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our conduct in all such cases is to be regulated, we find first, as the most comprehensive rule of all, “ Whether ye eat, or whether ye drink, or whatsoever ye do, do all to the glory of God." This rule, as it embraces all others, so seems to require others to explain and unfold it: for we must needs know what means we have in our power of promoting God's glory. Directly, we cannot glorify God except by praise, and that is beside the present subject; and therefore the Apostle must mean us to glorify Him in some other or indirect way, as indeed he distinctly shews in this passage. But one important observation arises already from the mere statement of this rule. If we can in any manner glorify God by our mode of acting even in indifferent matters, then it is quite plain that such matters, however indifferent in themselves, cannot be indifferent to us. It cannot be indifferent to us, whether, when we have the power, we glorify God, or abstain from glorifying Him. Let us learn then from hence, that every practical decision, even in cases of the most perfect indifferency, which we cannot conscientiously refer to God's glory, is a
If God permits us to make an offering to Him of all the small and apparently trifling acts of our life, both their smallness, and His goodness in so receiving them, are most weighty reasons why we should gratefully and anxiously dedicate them to Him.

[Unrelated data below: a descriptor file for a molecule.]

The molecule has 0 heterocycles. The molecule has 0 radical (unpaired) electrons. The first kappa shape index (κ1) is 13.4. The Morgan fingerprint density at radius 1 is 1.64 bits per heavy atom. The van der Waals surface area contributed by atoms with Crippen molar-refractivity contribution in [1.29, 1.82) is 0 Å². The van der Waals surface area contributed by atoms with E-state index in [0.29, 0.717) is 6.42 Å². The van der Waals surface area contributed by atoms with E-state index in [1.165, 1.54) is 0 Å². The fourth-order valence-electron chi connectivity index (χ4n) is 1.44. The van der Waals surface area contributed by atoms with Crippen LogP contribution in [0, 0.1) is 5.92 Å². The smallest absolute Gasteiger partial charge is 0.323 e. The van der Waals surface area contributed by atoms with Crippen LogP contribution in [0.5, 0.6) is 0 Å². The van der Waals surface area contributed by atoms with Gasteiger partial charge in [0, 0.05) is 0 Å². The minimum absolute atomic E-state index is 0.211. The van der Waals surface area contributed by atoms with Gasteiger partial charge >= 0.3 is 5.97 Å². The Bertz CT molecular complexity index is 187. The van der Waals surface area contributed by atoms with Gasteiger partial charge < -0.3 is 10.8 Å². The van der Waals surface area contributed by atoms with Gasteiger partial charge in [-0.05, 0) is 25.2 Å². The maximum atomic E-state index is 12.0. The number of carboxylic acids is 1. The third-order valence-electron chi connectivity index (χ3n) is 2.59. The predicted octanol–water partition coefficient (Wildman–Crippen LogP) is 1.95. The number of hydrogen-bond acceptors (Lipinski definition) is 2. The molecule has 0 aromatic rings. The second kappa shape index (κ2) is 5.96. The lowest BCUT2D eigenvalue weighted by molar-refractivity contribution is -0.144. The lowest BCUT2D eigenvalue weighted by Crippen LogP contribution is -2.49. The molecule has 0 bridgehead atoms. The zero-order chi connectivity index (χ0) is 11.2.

There are two modes by which St. Paul seems to
say that God may be glorified in indifferent actions. First, by performing them in a spirit of the largest charity. (“ Do all to the glory of God, giving none offence, neither to the Jews, nor to the Gentiles, nor to the church of God.") Such charity is either negative, (“ giving none offence,”) or positive, (“ let no man seek his own, but every man another's good.”) Such charity again is to be exercised towards all mankind, both positively and negatively; towards the malicious and uncharitable adversary ; towards those who, from ignorance or other such cause, are entirely unconnected or disjoined from us; towards the weak brother; towards our own friends and companions; negatively, for we are to give none offence,“ neither to Jews, nor to Gentiles, nor to the church of God;" positively, for St. Paul, who offers himself for our example, became “ to the Jews as a Jew, that he might gain the Jews; to them that were under the law, as under the law, that he might gain them that were under the law; to them that were without law, as without law, that he might gain them that were without law. To the weak, as weak, that he might gain the weak ; to all men he became all things, that he might by all means save some.